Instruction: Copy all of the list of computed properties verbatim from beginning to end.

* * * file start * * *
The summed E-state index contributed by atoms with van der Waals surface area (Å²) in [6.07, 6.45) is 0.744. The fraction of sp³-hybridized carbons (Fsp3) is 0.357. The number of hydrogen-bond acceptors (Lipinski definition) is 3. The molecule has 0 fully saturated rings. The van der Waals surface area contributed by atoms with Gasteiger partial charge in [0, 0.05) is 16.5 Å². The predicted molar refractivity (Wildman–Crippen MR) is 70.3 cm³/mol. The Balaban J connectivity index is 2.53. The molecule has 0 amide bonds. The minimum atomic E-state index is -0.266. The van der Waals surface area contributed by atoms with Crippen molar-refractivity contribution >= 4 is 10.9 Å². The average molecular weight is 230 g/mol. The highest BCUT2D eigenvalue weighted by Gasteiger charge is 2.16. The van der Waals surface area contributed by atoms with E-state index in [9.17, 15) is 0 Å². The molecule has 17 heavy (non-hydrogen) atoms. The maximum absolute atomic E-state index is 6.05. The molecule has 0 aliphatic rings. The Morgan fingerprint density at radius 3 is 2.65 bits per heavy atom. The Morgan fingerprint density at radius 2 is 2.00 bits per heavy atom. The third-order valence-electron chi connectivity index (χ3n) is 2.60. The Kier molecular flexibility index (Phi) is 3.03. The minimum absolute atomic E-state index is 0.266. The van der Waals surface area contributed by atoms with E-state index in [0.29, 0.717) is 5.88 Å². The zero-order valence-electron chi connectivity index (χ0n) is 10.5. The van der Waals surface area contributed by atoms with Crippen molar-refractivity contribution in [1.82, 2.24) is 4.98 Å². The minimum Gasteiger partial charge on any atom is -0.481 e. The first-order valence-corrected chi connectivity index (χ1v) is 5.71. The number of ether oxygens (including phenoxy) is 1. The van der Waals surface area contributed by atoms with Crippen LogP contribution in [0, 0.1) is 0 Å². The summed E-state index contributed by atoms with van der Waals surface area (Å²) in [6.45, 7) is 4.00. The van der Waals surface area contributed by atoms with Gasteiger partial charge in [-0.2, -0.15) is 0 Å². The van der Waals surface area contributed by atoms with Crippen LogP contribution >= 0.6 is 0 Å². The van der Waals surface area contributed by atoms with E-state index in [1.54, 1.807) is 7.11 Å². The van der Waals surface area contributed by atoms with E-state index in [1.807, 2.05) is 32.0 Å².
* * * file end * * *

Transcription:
The summed E-state index contributed by atoms with van der Waals surface area (Å²) in [6.07, 6.45) is 0.744. The fraction of sp³-hybridized carbons (Fsp3) is 0.357. The number of hydrogen-bond acceptors (Lipinski definition) is 3. The molecule has 0 fully saturated rings. The van der Waals surface area contributed by atoms with Gasteiger partial charge in [0, 0.05) is 16.5 Å². The predicted molar refractivity (Wildman–Crippen MR) is 70.3 cm³/mol. The Balaban J connectivity index is 2.53. The molecule has 0 amide bonds. The minimum atomic E-state index is -0.266. The van der Waals surface area contributed by atoms with Crippen molar-refractivity contribution >= 4 is 10.9 Å². The average molecular weight is 230 g/mol. The highest BCUT2D eigenvalue weighted by Gasteiger charge is 2.16. The van der Waals surface area contributed by atoms with E-state index in [9.17, 15) is 0 Å². The molecule has 17 heavy (non-hydrogen) atoms. The maximum absolute atomic E-state index is 6.05. The molecule has 0 aliphatic rings. The Morgan fingerprint density at radius 3 is 2.65 bits per heavy atom. The Morgan fingerprint density at radius 2 is 2.00 bits per heavy atom. The third-order valence-electron chi connectivity index (χ3n) is 2.60. The Kier molecular flexibility index (Phi) is 3.03. The minimum absolute atomic E-state index is 0.266. The van der Waals surface area contributed by atoms with E-state index in [0.29, 0.717) is 5.88 Å². The zero-order valence-electron chi connectivity index (χ0n) is 10.5. The van der Waals surface area contributed by atoms with Crippen molar-refractivity contribution in [1.82, 2.24) is 4.98 Å². The minimum Gasteiger partial charge on any atom is -0.481 e. The first-order valence-corrected chi connectivity index (χ1v) is 5.71. The number of ether oxygens (including phenoxy) is 1. The van der Waals surface area contributed by atoms with Crippen LogP contribution in [0, 0.1) is 0 Å². The summed E-state index contributed by atoms with van der Waals surface area (Å²) in [6.45, 7) is 4.00. The van der Waals surface area contributed by atoms with Gasteiger partial charge in [-0.2, -0.15) is 0 Å². The van der Waals surface area contributed by atoms with Crippen LogP contribution >= 0.6 is 0 Å². The van der Waals surface area contributed by atoms with E-state index in [1.54, 1.807) is 7.11 Å². The van der Waals surface area contributed by atoms with E-state index in [1.807, 2.05) is 32.0 Å².